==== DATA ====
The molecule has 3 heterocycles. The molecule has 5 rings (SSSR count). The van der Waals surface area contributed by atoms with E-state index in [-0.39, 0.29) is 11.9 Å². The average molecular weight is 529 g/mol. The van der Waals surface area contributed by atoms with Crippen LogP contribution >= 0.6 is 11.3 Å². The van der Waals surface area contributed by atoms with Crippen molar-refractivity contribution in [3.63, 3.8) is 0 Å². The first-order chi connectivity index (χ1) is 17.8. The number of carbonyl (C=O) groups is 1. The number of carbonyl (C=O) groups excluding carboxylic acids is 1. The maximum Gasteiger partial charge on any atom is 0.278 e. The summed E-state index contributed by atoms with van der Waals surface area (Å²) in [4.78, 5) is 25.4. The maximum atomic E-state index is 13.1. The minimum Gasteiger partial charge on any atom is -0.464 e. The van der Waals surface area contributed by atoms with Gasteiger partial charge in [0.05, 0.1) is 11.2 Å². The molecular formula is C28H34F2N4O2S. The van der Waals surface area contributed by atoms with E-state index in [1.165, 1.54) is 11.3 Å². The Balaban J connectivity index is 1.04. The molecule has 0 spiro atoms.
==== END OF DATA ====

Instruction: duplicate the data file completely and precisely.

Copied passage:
The molecule has 3 heterocycles. The molecule has 5 rings (SSSR count). The van der Waals surface area contributed by atoms with E-state index in [-0.39, 0.29) is 11.9 Å². The average molecular weight is 529 g/mol. The van der Waals surface area contributed by atoms with Crippen LogP contribution >= 0.6 is 11.3 Å². The van der Waals surface area contributed by atoms with Crippen molar-refractivity contribution in [3.63, 3.8) is 0 Å². The first-order chi connectivity index (χ1) is 17.8. The number of carbonyl (C=O) groups is 1. The number of carbonyl (C=O) groups excluding carboxylic acids is 1. The maximum Gasteiger partial charge on any atom is 0.278 e. The summed E-state index contributed by atoms with van der Waals surface area (Å²) in [4.78, 5) is 25.4. The maximum atomic E-state index is 13.1. The minimum Gasteiger partial charge on any atom is -0.464 e. The van der Waals surface area contributed by atoms with Gasteiger partial charge in [0.05, 0.1) is 11.2 Å². The molecular formula is C28H34F2N4O2S. The van der Waals surface area contributed by atoms with E-state index in [1.165, 1.54) is 11.3 Å². The Balaban J connectivity index is 1.04. The molecule has 0 spiro atoms.